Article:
As easy as my title and the rules of the C++ core guidelines sound, getting more performance out of the iostreams is no no-brainer.
Okay, let’s step back. Although I did a lot of tests, my numbers in this post are more controversial than I thought. Please let me know if you have any ideas, improvements, or clarifications, and I will add them to this post.
Here are the two performance-related rules from the guidelines to Iostreams.
- SL.io.10: Unless you use
printf-family functions call
- SL.io.50: Avoid
I assume you don’t know std::ios_base::sync_with_stdio?
Per default, operations on the C++ streams are synchronized with the C streams. This synchronization happens after each in- or output operation.
- C++ Streams: std::cin, std::cout, std::cerr, std::clog, std::wcin, std::wcout, std::wcerr, and std::wclog.
- C Streams: stdin, stdout, and stderr.
This allows it to mix C++ and C in- or output operations because operations on the C++ streams go unbuffered to the C streams. What is also important to note from the concurrency perspective: synchronized C++ streams are thread-safe. All threads can write to the C++ streams without any need for synchronization. The effect may be an interleaving of characters but not a data race.
When you set the std::ios_base::sync_with_stdio(false), the synchronization between C++ streams and C streams will not happen because the C++ stream may put its output into a buffer. Because of the buffering, the in- and output operation may become faster. You must invoke std::ios_base::sync_with_stdio(false) before any in- or output operation. If not, the behavior is implementation-defined.
I assume you noticed that I wrote quite often, maybe. That is for a reason.
Interleaving of C++ Streams and C Streams
First, I want to know what would happen when I execute the following program with various compilers.
I add a few pieces of information to get a better picture of my various compiler.
It seems that only the output on GCC is not synchronized. This observation does not hold for clang or cl.exe on Windows. A small performance test confirmed my first impression.
Performance with and without Synchronisation
Let me write a small program with and without synchronization to the console. Doing it without synchronization should be faster.
The program is relatively easy to explain. I open a file (line 1), read its entire content (line 2) into a string, and write its iterations-times to the console (line 3). This is done in the function writeToConsole(fileContent).
iterations are in my concrete case 10. In the end, I display the average time of the output operations (line 4).
The non-synchronized version of the program is quite similar to the synchronized version. Only the main function changed a bit.
I just added line (1) to the main program. Now, I hope for performance improvement.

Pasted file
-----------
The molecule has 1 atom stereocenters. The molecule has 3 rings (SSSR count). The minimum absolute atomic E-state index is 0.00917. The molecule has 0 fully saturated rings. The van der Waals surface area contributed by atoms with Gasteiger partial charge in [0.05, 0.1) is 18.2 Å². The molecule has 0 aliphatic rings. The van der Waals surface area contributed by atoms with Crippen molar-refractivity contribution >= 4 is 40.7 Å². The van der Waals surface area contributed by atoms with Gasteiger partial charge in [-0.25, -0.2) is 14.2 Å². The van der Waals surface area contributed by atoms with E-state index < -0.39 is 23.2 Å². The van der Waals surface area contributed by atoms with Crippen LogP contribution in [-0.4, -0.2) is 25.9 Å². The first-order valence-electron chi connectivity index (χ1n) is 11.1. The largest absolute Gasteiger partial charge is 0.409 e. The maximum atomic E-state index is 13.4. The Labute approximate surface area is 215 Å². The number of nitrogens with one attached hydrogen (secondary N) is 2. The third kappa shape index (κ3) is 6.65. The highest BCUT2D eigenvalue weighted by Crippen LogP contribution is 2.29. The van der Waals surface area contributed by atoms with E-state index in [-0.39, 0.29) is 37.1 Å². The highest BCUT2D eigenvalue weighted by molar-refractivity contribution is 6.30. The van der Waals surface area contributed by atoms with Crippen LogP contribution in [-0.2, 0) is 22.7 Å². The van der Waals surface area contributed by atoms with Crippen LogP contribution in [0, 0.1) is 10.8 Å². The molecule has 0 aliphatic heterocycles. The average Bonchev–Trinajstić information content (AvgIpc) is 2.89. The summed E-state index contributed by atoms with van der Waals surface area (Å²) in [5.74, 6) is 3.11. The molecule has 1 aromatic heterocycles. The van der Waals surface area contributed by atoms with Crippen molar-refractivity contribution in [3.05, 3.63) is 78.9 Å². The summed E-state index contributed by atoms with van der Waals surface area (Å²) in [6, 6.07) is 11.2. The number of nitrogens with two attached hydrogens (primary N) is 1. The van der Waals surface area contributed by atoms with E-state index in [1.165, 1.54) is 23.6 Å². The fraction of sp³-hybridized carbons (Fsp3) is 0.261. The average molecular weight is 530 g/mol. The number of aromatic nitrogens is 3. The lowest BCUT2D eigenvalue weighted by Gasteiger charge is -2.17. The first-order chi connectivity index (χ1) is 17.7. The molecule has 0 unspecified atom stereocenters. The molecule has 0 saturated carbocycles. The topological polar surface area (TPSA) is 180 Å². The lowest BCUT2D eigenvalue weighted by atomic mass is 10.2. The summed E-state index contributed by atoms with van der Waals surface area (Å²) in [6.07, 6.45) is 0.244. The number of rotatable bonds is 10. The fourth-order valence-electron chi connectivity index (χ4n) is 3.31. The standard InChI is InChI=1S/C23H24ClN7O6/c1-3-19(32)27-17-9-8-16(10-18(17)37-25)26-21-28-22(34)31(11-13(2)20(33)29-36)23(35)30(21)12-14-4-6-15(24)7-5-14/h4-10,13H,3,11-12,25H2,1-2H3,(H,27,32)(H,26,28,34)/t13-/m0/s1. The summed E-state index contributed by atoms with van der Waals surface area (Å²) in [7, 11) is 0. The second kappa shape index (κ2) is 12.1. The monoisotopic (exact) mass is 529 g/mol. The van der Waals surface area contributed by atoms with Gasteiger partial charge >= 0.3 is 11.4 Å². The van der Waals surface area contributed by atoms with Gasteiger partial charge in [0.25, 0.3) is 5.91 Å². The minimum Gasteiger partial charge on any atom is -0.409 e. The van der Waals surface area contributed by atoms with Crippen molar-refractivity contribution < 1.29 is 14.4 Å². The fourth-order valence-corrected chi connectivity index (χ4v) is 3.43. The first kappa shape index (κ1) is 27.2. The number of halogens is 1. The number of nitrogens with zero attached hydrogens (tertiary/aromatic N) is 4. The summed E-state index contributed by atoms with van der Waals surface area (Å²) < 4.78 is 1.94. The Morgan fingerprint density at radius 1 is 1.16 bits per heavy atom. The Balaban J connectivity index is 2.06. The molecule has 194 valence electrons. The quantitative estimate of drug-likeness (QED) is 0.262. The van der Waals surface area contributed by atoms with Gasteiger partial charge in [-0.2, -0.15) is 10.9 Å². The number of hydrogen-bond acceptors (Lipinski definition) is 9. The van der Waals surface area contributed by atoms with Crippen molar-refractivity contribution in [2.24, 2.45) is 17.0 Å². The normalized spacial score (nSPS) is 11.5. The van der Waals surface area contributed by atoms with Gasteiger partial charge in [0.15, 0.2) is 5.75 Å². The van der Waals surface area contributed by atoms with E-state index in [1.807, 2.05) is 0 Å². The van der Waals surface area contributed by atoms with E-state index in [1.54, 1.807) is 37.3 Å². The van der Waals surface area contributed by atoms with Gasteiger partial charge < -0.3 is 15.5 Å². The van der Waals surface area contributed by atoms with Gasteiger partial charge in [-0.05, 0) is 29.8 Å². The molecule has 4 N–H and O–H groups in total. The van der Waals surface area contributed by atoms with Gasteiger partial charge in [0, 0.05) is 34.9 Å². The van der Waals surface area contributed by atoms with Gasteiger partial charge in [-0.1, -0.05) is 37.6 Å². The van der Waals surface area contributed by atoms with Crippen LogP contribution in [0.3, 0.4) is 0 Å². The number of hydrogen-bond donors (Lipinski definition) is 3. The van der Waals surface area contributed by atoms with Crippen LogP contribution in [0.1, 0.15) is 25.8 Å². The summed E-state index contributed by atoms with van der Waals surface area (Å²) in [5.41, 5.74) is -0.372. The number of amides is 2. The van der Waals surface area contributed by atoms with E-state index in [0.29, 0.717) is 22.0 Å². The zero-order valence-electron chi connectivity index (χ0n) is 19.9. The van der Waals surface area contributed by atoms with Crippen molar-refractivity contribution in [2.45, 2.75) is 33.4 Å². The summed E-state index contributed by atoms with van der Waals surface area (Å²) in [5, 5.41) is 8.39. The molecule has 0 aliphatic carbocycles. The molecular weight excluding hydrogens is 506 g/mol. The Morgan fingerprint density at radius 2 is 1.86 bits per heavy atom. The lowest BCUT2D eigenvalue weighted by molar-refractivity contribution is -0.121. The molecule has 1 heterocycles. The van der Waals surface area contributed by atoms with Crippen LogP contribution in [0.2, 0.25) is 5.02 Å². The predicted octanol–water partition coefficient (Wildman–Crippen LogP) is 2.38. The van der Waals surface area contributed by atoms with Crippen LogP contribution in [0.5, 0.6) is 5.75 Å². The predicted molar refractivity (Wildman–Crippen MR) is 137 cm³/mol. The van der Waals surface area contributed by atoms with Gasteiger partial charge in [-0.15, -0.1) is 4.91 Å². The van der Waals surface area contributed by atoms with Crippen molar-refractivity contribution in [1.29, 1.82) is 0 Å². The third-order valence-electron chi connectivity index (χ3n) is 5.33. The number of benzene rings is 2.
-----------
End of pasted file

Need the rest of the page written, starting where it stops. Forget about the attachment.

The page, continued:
I did my performance test with a small program and a bigger text file (600.000 characters). The bigger file gave me no new insight; therefore, I skipped it.
The results puzzled me because of Windows.
- With GCC, I had a performance improvement of about 70% in the non-synchronized variant.
- Neither Clang nor cl.exe showed any performance improvement. It seems that the non-synchronized in- and output operations are synchronized. My numbers proved my observation from the program syncWithStdio.cpp.
- Only for the record. Did you notice how slow the console on windows is?
Of course, I’m guilty. I almost always break the following rule.
Why should you avoid std::endl? Or, to say it differently: What is the difference between the manipulator std::endl and ‘\n’.
- std::endl: writes a new line and flushes the output buffer.
- ‘\n’: writes a new line.
Flushing the buffer is expensive and should, therefore, be avoided. If necessary, the buffer is automatically flushed. Honestly, I was curious to see the numbers. To make it extremely worse, here is my program, which puts a linebreak (line 3) after each character.
In the first case, I did it with std::endl (line 2); in the second case, I did it with ‘\n‘ (line 3). The program is quite similar to the previous one. The big difference is that I made 500 iterations (line 3). Why? I was astonished by the variations in the numbers. With a few iterations, I could not notice any difference. Sometimes, std::endl was two times faster than ‘\n’; sometimes, std::endl was four times slower. I got similar behavior with cl.exe or with GCC. I also did it with another GCC or cl.exe compiler. Honestly, this was not what I expected. When I did it with 500 iterations, I got the expected winner. ‘\n‘ seems to be 10% – 20% faster than std::endl. Once more, only 10% – 20% faster.
My Small Conclusion
I want to draw a small conclusion from my performance test.
- std::ios_base::sync_with_stdio(false) can make a big difference on your platform, but you lose your thread-safety guarantee.
- std::endl is not as bad as its reputation. I will not change my habit.
Only one rule exists for the sections regex, chrono, and the C standard library. You see, I have to improvise in my next post.
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